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Metabolic tumor volume predicts overall survival and local control in patients with stage III non-small cell lung cancer treated in ACRIN 6668/RTOG 0235

  • Jose G. BazanEmail author
  • Fenghai Duan
  • Bradley S. Snyder
  • Dunstan Horng
  • Edward E. Graves
  • Barry A. Siegel
  • Mitchell Machtay
  • Billy W. LooJrEmail author
Original Article

Abstract

Purpose

To determine whether higher pre-treatment metabolic tumor volume (tMTV-pre) is associated with worse overall survival (OS) in patients with inoperable NSCLC treated with definitive chemoradiation (CRT).

Methods

This is a secondary analysis of the American College of Radiology Imaging Network (ACRIN) 6668/Radiation Therapy Oncology Group 0235 trial. Pre-treatment PET scans were performed on ACRIN-qualified scanners. Computer-aided MTV measurement was performed using RT_Image. Kaplan–Meier curves and Cox proportional hazards regression models were used to assess the association between tMTV and OS.

Results

Of the 250 patients enrolled on the study, 230 were evaluable for tMTV-pre. Patients with MTV-pre >32 mL (median value) vs. ≤32 mL had worse median OS (14.8 vs. 29.7 months, p < 0.001). As a continuous variable, higher tMTV-pre (per 10-mL increase) remained associated with worse OS (HR = 1.03, p < 0.001) after controlling for other variables. A significant interaction between radiation dose and tMTV-pre occurred for OS (p = 0.002), demonstrating that the negative prognostic impact of tMTV-pre decreased as radiotherapy dose increased. Among patients with tMTV-pre ≤32 mL, there was no difference in survival according to radiotherapy dose delivered (p = 0.694). However, median OS was inferior in patients with tMTV-pre >32 mL who received ≤60 Gy compared with those who received 61–69 Gy or ≥70 Gy (p = 0.001).

Conclusions

Higher tMTV-pre is associated with significantly worse OS in inoperable stage III NSCLC treated with definitive CRT. Our findings suggest that for patients with large tMTV-pre, achieving a therapeutic radiation dose may help maximize OS. Prospective studies are needed to confirm this finding.

Keywords

Metabolic tumor volume FDG-PET NSCLC SUV 

Notes

Acknowledgments

Dr. Duan and Mr. Snyder had access to all of the data in the study and take responsibility for the integrity of the data and the accuracy of the data analysis.

Study concept and design: Bazan, Loo

Acquisition, analysis or interpretation of data: Bazan, Loo, Duan, Snyder

Drafting of the manuscript: Bazan, Loo, Duan, Snyder

Critical revision of the manuscript for important intellectual content: All authors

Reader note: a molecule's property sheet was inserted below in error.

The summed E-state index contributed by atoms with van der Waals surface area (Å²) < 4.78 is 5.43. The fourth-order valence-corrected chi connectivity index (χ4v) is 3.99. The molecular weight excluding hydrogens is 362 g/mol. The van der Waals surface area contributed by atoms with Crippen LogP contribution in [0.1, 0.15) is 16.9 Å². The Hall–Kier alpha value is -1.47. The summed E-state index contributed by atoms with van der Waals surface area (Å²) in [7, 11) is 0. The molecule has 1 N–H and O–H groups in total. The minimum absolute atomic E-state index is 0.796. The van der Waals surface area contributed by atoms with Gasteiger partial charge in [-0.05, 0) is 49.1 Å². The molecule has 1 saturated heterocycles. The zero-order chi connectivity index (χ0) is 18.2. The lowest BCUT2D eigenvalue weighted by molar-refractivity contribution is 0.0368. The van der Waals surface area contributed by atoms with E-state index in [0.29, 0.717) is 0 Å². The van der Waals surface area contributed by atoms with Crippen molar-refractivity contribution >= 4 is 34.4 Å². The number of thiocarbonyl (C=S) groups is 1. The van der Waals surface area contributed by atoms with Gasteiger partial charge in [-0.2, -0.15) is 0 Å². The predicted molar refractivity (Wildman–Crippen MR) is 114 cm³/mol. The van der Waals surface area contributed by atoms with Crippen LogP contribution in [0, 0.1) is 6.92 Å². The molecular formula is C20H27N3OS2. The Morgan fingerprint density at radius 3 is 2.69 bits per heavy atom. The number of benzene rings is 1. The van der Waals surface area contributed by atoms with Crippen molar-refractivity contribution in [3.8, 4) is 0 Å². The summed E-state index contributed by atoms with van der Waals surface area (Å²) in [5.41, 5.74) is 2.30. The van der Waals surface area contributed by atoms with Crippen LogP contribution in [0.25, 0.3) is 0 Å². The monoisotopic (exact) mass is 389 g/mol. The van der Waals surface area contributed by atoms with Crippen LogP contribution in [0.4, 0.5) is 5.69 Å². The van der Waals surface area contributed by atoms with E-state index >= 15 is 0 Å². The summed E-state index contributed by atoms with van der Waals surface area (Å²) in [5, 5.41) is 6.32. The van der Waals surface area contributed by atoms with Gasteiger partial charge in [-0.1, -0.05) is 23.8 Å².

Statistical analysis: Duan, Snyder

Compliance with ethical standards

Funding

ACRIN receives funding from the National Cancer Institute through grants U01 CA079778 and UO1 CA080098.

Conflict of interest

Dr. Loo receives research support from Varian Medical Systems and RaySearch Laboratories, and is a board member of TibaRay, Inc. Authors Jose G. Bazan, Fenghai Duan, Bradley S. Snyder, Dunstan Horng, Edward E. Graves, Barry A. Siegel, and Mitchell Machtay declare that they have no conflict of interest.

Ethical approval

All procedures performed in studies involving human participants were in accordance with the ethical standards of the institutional and/or national research committee and with the 1964 Declaration of Helsinki and its later amendments or comparable ethical standards.

Informed consent

Informed consent was obtained from all individual participants included in the study.

Supplementary material

259_2016_3520_MOESM1_ESM.docx (124 kb)
ESM 1 (DOCX 124 kb)

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Copyright information

© Springer-Verlag Berlin Heidelberg 2016

Authors and Affiliations

  • Jose G. Bazan
    • 1
    Email author
  • Fenghai Duan
    • 2
  • Bradley S. Snyder
    • 3
  • Dunstan Horng
    • 4
  • Edward E. Graves
    • 5
  • Barry A. Siegel
    • 6
  • Mitchell Machtay
    • 7
  • Billy W. LooJr
    • 5
    Email author
  1. 1.Department of Radiation OncologyThe Ohio State UniversityColumbusUSA
  2. 2.Department of Biostatistics and Center for Statistical SciencesBrown University School of Public HealthProvidenceUSA
  3. 3.Center for Statistical SciencesBrown University School of Public HealthProvidenceUSA
  4. 4.ECOG-ACRIN Cancer Research GroupPhiladelphiaUSA
  5. 5.Department of Radiation Oncology, Stanford Cancer Institute, School of MedicineStanford UniversityStanfordUSA
  6. 6.Mallinckrodt Institute of Radiology and the Siteman Cancer CenterWashington University School of MedicineSt. LouisUSA
  7. 7.Case Comprehensive Cancer Center and Case Western Reserve UniversityUniversity Hospitals Seidman Cancer CenterClevelandUSA

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